Current News

    Plight of the Rohingyas a challenge to Suu Kyi

    by Salman Haidar

    THE
    UN’s High Commissioner for Refugees (UNHCR) Mr Guterres, on a
    recent visit to India, was lavish in his praise for India’s
    treatment of refugees. In this season of discontent, where so much
    has gone wrong and only disgruntlement about public policy is being
    voiced, his words are a rare acknowledgement of something good in
    Indian practice.
     India
    has long been a haven for the displaced and threatened from its
    neighbourhood, many of whom have been assimilated and become a
    virtually indistinguishable part of the larger society, while others
    have retained their distinctiveness and historic way of life, in
    either case able to live here without anxiety about the morrow.


    India’s borders are famously porous, and many of those who have
    come under some form of duress have simply slipped through and lost
    themselves in the vast sea of humanity. But others have come through
    deliberate decisions of the Indian authorities, notably the
    asylum-seekers from Tibet, among many others, who have prospered and
    thrived in India. It is a record that gives India the right to
    encourage others to be no 
    less sensitive
    to the plight of those displaced from their homes.


    Currently,
    the most visible refugee issue in South Asia relates to the Rohingyas
    of Myanmar. They belong to the Arakan coastal strip which is
    relatively distant and not easily accessed from Myanmar’s
    heartland. Unlike the bulk of their compatriots, the Rohingyas are
    Muslim in religion and have their own language. Myanmar is
    linguistically and ethnically very diverse but it has shied away from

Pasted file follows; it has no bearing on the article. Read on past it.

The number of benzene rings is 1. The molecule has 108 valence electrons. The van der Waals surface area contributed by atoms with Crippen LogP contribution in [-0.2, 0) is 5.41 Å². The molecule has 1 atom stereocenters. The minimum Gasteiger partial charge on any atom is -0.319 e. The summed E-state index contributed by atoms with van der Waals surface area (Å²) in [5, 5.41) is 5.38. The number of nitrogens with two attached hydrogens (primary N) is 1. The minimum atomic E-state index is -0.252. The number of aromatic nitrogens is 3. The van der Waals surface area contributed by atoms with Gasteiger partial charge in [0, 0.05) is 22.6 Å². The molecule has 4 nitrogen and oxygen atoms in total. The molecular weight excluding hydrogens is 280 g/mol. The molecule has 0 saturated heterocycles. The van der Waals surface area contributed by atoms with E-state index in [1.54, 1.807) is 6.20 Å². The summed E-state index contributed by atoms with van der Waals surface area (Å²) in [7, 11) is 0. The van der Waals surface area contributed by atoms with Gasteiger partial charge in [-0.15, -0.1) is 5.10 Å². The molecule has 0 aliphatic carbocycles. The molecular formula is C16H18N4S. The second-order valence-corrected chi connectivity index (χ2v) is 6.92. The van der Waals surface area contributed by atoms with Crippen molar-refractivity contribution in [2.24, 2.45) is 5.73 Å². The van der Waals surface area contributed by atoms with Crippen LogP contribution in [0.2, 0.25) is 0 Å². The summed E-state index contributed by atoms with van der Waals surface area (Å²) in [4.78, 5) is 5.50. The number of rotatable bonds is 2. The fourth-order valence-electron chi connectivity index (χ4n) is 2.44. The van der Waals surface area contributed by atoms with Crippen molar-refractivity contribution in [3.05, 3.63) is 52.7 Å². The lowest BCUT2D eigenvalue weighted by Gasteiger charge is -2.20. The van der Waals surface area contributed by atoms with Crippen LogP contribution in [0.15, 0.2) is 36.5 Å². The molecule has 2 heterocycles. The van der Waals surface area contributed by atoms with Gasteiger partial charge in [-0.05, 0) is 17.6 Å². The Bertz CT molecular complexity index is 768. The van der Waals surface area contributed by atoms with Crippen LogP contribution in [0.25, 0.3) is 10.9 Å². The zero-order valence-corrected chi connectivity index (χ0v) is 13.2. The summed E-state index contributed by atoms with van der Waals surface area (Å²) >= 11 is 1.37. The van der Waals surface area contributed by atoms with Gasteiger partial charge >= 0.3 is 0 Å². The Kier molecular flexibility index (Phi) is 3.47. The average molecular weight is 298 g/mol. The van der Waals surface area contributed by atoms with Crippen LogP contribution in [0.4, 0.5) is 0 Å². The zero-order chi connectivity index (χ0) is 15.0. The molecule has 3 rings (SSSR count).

accepting the Rohingyas, with their distinct ethnicity and language,
    as people of its own. Officially, the area is known as Rakhine, as is
    its language, and there is a disputed history about its origins and
    its inhabitants. British colonial rule had something to do with it,
    for immigration into the Arakan was encouraged in the colonial
    period, to promote settlement in relatively empty lands from more
    densely populated areas further west. World War II added to the
    complexity, for Japan conquered the Arakan, and later the British, in
    a hard fought campaign eloquently described by army commander Field
    Marshal Slim,
    took it back.

    The
    fluctuations in centralized authority encouraged ideas of local
    autonomy, which were fiercely resisted. From the early days of
    independent Myanmar there has been considerable unrest in the area
    with periodic rioting and strong repression of the locals. Many have
    felt obliged to leave and search for other places to live, some in
    Bangladesh and others in distant parts of Myanmar. The uncertainty
    about their status has made it difficult to promote the sort of
    development activities that are to be seen elsewhere in the country,
    these too regarded as woefully inadequate, so the Rohingya areas have
    been left ever further behind, and ethnic and religious issues have
    only added to their plight.


    There
    has been an overspill of the trouble into the neighbours’ lands,
    including India. Substantial numbers of Rohingyas have crossed over
    into Bangladesh in search of security and a better life. From there,
    some have kept moving and found their way to India, where many
    Bangladeshis are already resident ~ this has long been an issue
    between New Delhi
    and Dhaka. So a trickle of Rohingyas has reached as far as India,
    there to fend for themselves as best they can. Only recently, the